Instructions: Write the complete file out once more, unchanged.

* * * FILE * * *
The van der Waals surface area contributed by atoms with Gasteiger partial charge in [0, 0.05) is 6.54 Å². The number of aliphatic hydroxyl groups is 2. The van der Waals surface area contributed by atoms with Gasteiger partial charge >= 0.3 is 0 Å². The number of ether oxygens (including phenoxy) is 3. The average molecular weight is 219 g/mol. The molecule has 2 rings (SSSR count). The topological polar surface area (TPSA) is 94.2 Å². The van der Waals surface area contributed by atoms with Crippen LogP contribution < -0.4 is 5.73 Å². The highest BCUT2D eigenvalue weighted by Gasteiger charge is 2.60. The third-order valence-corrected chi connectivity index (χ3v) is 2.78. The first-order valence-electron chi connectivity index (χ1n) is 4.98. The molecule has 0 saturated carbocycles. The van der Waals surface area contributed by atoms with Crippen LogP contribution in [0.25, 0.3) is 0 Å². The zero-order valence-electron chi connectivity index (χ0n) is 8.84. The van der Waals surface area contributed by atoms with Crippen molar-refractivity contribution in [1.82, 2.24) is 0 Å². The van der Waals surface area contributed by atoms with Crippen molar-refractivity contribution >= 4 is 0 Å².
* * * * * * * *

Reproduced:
The van der Waals surface area contributed by atoms with Gasteiger partial charge in [0, 0.05) is 6.54 Å². The number of aliphatic hydroxyl groups is 2. The van der Waals surface area contributed by atoms with Gasteiger partial charge >= 0.3 is 0 Å². The number of ether oxygens (including phenoxy) is 3. The average molecular weight is 219 g/mol. The molecule has 2 rings (SSSR count). The topological polar surface area (TPSA) is 94.2 Å². The van der Waals surface area contributed by atoms with Crippen LogP contribution < -0.4 is 5.73 Å². The highest BCUT2D eigenvalue weighted by Gasteiger charge is 2.60. The third-order valence-corrected chi connectivity index (χ3v) is 2.78. The first-order valence-electron chi connectivity index (χ1n) is 4.98. The molecule has 0 saturated carbocycles. The van der Waals surface area contributed by atoms with Crippen LogP contribution in [0.25, 0.3) is 0 Å². The zero-order valence-electron chi connectivity index (χ0n) is 8.84. The van der Waals surface area contributed by atoms with Crippen molar-refractivity contribution in [1.82, 2.24) is 0 Å². The van der Waals surface area contributed by atoms with Crippen molar-refractivity contribution >= 4 is 0 Å².